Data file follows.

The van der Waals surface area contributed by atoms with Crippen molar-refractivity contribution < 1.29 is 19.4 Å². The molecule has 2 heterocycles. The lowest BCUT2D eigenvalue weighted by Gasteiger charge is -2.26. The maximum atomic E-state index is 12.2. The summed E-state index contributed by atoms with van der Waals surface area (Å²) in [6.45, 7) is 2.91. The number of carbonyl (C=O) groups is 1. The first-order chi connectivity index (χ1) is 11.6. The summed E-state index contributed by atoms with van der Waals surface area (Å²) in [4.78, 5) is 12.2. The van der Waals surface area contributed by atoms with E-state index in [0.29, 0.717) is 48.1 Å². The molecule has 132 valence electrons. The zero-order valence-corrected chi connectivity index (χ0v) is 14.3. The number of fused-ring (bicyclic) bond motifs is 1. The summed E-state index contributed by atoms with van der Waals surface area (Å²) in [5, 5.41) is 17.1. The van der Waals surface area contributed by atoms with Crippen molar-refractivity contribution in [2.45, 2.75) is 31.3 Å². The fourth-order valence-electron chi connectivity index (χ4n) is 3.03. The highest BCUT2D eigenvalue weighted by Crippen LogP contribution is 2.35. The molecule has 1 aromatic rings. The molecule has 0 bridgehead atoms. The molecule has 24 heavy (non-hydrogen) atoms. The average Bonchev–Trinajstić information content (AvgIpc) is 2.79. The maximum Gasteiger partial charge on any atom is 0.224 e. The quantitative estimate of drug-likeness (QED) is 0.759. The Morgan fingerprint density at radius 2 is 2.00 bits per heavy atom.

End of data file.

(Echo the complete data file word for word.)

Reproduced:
The van der Waals surface area contributed by atoms with Crippen molar-refractivity contribution < 1.29 is 19.4 Å². The molecule has 2 heterocycles. The lowest BCUT2D eigenvalue weighted by Gasteiger charge is -2.26. The maximum atomic E-state index is 12.2. The summed E-state index contributed by atoms with van der Waals surface area (Å²) in [6.45, 7) is 2.91. The number of carbonyl (C=O) groups is 1. The first-order chi connectivity index (χ1) is 11.6. The summed E-state index contributed by atoms with van der Waals surface area (Å²) in [4.78, 5) is 12.2. The van der Waals surface area contributed by atoms with E-state index in [0.29, 0.717) is 48.1 Å². The molecule has 132 valence electrons. The zero-order valence-corrected chi connectivity index (χ0v) is 14.3. The number of fused-ring (bicyclic) bond motifs is 1. The summed E-state index contributed by atoms with van der Waals surface area (Å²) in [5, 5.41) is 17.1. The van der Waals surface area contributed by atoms with Crippen molar-refractivity contribution in [2.45, 2.75) is 31.3 Å². The fourth-order valence-electron chi connectivity index (χ4n) is 3.03. The highest BCUT2D eigenvalue weighted by Crippen LogP contribution is 2.35. The molecule has 1 aromatic rings. The molecule has 0 bridgehead atoms. The molecule has 24 heavy (non-hydrogen) atoms. The average Bonchev–Trinajstić information content (AvgIpc) is 2.79. The maximum Gasteiger partial charge on any atom is 0.224 e. The quantitative estimate of drug-likeness (QED) is 0.759. The Morgan fingerprint density at radius 2 is 2.00 bits per heavy atom.